What will my child learn during lessons?
Great question! What does your child want to learn during their lessons? Following the Introduction Package of lessons (4), we will sit down and have a RIDER REVIEW with you and your rider. At this point, we will discuss goals and set a timeline of what we want to accomplish. We recommend Rider Reviews every six months BUT encourage you to share with your instructor if something changes. We will treat your rider the same whether they want to learn how to trail ride safely or show at the World Championships. Our goal is to teach your rider how to be safe and confident.
Do we have to show at Horse Shows?
When should we chat about Showing?
Again, this is when the Rider Reviews and communication will be essential for your rider’s success. Several shows offer Academy Classes (classes for beginners on school horses). We will help you decide what shows you should go to based on skill level and location of the show.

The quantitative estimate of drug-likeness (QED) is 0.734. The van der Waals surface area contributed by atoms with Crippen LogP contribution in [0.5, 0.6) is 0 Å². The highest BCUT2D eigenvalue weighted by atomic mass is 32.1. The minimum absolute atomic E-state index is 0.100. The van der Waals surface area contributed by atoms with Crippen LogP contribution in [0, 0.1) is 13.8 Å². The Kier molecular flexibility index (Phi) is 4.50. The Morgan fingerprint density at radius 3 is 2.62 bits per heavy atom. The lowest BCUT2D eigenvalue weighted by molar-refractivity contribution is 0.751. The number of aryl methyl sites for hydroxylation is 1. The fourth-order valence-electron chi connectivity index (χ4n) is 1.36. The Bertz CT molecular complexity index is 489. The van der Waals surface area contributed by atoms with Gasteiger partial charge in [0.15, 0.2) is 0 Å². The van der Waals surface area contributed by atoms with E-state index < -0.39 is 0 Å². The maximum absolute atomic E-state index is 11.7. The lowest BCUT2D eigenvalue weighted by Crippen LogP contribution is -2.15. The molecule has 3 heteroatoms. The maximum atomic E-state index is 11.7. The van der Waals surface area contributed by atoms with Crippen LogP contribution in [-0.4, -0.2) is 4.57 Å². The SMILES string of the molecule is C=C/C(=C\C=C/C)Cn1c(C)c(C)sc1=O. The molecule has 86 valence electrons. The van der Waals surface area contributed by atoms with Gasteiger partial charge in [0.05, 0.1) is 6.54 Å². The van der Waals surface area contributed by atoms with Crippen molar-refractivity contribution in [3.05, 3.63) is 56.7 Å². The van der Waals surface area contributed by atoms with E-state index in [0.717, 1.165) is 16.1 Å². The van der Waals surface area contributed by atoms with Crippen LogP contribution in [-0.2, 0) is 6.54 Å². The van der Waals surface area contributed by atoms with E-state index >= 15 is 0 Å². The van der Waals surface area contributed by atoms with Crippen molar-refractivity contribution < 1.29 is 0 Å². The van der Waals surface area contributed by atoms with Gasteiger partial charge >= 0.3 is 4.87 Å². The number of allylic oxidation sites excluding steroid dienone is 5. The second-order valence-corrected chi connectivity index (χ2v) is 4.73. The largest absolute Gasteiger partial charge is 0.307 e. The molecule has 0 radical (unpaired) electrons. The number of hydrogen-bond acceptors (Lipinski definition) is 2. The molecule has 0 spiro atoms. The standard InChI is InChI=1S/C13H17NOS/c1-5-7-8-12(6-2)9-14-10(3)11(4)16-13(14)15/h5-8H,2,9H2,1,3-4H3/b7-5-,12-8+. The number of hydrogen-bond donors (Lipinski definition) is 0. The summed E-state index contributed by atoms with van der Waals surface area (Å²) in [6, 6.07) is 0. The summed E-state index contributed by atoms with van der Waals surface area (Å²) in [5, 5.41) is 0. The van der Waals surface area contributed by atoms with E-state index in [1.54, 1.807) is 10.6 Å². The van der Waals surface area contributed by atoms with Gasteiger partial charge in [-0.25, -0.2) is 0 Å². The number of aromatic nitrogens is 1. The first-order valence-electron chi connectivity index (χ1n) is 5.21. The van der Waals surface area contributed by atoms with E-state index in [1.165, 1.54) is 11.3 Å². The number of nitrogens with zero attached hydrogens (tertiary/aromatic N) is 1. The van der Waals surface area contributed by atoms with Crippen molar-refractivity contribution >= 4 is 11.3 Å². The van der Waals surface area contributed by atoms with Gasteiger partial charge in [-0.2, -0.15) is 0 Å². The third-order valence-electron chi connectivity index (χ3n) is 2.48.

What is the purpose of the Showdown Fun Series?
When do I buy a horse?
I am setting up an appointment with Neva to discuss the future.
First, you have made the most significant step and signed up for lessons at a clean, safe educational facility.
Copyright © 2020 La Fleur Stables, Verona, WI - All Rights Reserved.
Powered by GoDaddy Website Builder
Horses ARE Our Passion -Passion Leads to Making Your Dreams Come True
We are a full service Horse Training/Boarding Showing facility. World/National Horse Trainer Neva La Fleur.